Weight of 4′ x 8′ sheets of various types and thicknesses of plywood measured in pounds.
Plywood TypePlywood Thickness
1/4″3/8″1/2″5/8″3/4″1-1/8″
Softwood Plywood22 lbs28.5 lbs40.5 lbs48 lbs61 lbs84.5 lbs
Hardwood Plywood24.5 lbs31.5 lbs45 lbs53 lbs67.5 lbs94 lbs
Marine Plywood27 lbs35 lbs50 lbs59 lbs75 lbs104 lbs
Baltic Birch26 lbs33.5 lbs48 lbs56.5 lbs71.5 lbs99.5 lbs
Particle Board33 lbs43 lbs61 lbs72 lbs91 lbs127 lbs
MDF36 lbs46.5 lbs66.7 lbs78.5 lbs99.5 lbs138.5 lbs
MDO20 lbs26 lbs37.5 lbs44 lbs56 lbs77.5 lbs
OSB25.5 lbs33 lbs47 lbs55.5 lbs70.5 lbs98 lbs
 
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once you start thinking about weight and looking up what things actually weight, you will findout quickly that a wood build can weight about the same as a steel one if done correctly. Best way to keep weight of wood down is to use aluminum connectors in the right spots to connect panels and other items together.
 
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All interesting comments. There will be tradeoffs between the mass of a wooden body with bits attached and a steel trike with a wooden body attached to it and one might not know what they are until one does it.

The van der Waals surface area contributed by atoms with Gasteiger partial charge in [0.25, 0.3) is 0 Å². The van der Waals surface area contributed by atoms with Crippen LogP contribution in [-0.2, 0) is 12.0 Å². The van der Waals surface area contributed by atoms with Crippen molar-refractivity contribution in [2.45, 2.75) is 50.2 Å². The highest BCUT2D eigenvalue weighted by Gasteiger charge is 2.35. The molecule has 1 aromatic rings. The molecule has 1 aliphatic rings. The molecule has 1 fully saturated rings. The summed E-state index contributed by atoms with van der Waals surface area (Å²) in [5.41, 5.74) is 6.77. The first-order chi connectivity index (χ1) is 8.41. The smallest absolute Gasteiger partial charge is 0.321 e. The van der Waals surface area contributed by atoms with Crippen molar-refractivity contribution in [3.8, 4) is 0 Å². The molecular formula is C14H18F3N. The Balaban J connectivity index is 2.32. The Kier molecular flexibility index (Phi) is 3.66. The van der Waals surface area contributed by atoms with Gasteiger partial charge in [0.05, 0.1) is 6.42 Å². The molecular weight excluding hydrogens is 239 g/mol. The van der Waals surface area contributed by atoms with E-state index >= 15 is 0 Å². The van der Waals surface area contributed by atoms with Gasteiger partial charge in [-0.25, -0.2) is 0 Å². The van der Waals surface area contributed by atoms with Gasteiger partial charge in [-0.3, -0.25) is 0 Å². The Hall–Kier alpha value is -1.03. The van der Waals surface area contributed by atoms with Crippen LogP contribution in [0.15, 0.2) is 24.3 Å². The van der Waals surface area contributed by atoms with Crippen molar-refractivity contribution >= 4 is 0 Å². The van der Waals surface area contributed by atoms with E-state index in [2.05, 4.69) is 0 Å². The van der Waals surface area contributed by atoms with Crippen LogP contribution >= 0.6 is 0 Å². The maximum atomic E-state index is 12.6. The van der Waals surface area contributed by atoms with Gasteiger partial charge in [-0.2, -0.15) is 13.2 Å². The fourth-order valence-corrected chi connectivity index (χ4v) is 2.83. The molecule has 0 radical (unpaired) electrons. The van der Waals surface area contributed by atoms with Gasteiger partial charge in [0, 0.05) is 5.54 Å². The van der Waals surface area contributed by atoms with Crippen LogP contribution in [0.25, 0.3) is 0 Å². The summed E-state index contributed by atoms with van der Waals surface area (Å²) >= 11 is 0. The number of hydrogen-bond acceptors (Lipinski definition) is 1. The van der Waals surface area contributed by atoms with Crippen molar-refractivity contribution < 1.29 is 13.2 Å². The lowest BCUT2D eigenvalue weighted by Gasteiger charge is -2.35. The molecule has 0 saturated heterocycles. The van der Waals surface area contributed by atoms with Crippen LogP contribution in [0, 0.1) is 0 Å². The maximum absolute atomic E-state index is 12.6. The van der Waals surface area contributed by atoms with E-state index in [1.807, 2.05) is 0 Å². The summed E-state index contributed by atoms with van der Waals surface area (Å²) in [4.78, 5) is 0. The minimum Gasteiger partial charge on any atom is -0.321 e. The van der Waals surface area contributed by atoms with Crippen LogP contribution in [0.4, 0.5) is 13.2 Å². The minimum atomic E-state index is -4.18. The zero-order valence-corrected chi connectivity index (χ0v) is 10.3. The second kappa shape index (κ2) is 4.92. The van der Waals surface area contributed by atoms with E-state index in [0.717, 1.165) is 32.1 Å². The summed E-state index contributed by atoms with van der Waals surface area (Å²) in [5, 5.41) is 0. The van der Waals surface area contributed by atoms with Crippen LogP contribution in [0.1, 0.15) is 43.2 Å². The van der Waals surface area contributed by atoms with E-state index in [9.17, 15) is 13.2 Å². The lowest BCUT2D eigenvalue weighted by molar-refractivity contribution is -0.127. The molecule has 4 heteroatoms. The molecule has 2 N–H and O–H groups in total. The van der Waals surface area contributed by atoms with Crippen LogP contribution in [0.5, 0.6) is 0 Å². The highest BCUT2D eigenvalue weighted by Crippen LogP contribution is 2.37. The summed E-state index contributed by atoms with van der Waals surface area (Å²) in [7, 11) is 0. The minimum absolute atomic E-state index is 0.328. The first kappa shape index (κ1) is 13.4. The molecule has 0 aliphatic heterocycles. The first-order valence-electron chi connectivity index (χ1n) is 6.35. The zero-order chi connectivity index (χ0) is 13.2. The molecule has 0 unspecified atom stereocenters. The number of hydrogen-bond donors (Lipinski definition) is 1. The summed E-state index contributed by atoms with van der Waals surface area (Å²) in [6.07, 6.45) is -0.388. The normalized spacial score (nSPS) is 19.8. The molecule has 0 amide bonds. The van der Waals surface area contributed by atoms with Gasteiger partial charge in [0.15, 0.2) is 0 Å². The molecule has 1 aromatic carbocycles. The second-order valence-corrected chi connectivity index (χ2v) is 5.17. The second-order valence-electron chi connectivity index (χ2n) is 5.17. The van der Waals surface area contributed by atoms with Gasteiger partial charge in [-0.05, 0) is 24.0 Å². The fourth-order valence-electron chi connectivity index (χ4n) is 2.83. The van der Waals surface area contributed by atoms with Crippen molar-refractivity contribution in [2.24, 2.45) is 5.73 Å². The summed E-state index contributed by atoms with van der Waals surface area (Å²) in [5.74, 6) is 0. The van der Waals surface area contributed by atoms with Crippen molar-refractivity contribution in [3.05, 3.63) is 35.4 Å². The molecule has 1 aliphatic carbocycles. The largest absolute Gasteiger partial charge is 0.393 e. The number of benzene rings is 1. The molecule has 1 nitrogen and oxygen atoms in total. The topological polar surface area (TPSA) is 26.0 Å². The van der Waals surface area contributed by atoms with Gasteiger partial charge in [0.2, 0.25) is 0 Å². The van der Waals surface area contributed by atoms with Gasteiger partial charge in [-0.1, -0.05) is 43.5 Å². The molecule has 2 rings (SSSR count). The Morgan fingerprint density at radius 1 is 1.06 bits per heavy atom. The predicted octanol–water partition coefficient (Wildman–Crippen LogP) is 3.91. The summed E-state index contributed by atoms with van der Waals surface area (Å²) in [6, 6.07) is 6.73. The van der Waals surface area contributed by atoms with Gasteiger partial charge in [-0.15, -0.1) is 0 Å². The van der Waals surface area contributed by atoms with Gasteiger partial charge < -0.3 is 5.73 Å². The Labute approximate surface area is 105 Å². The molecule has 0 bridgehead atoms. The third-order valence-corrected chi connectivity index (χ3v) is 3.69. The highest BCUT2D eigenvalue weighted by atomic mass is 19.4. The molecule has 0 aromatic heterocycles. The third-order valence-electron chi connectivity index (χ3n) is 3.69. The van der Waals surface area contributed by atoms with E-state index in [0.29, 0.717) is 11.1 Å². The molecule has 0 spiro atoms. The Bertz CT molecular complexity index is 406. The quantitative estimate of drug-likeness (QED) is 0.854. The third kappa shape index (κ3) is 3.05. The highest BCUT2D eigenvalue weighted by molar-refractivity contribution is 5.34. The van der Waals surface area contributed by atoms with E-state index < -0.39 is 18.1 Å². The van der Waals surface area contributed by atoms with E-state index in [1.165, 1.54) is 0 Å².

A method of saving wood mass would be to construct a body using plywood sheets with non-structural, and therefore unnecessary, areas removed, leaving a strong skeleton where it matters. Interior bulkheads, etc., can be used for additional strengthening struts where steel bits (wheels, etc.) are attached and skin the whole with your choice of other, lighter, materials, Dacron, Coroplast, or some of that whatever that was earlier mentioned.

The desire to have a go is building.
 
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You mean like this ?

Plywood Velomobile



I came across it when in Holland and had a test ride in it :-



Sadly site is lacking in details on how to build it ...
 
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Not quite what I was thinking, although it would probably suit the cloth/coroplast exterior skin type construction quite well and that shape would be more suitable for speed. At the time I was thinking more in terms of the commercial Elf, Ecovelo, Twike, etc., and T.A Hustvedt's aluminium and plywood DIY creation but, hey, if the cap fits, wear it. Doing a Google on those names will bring up images.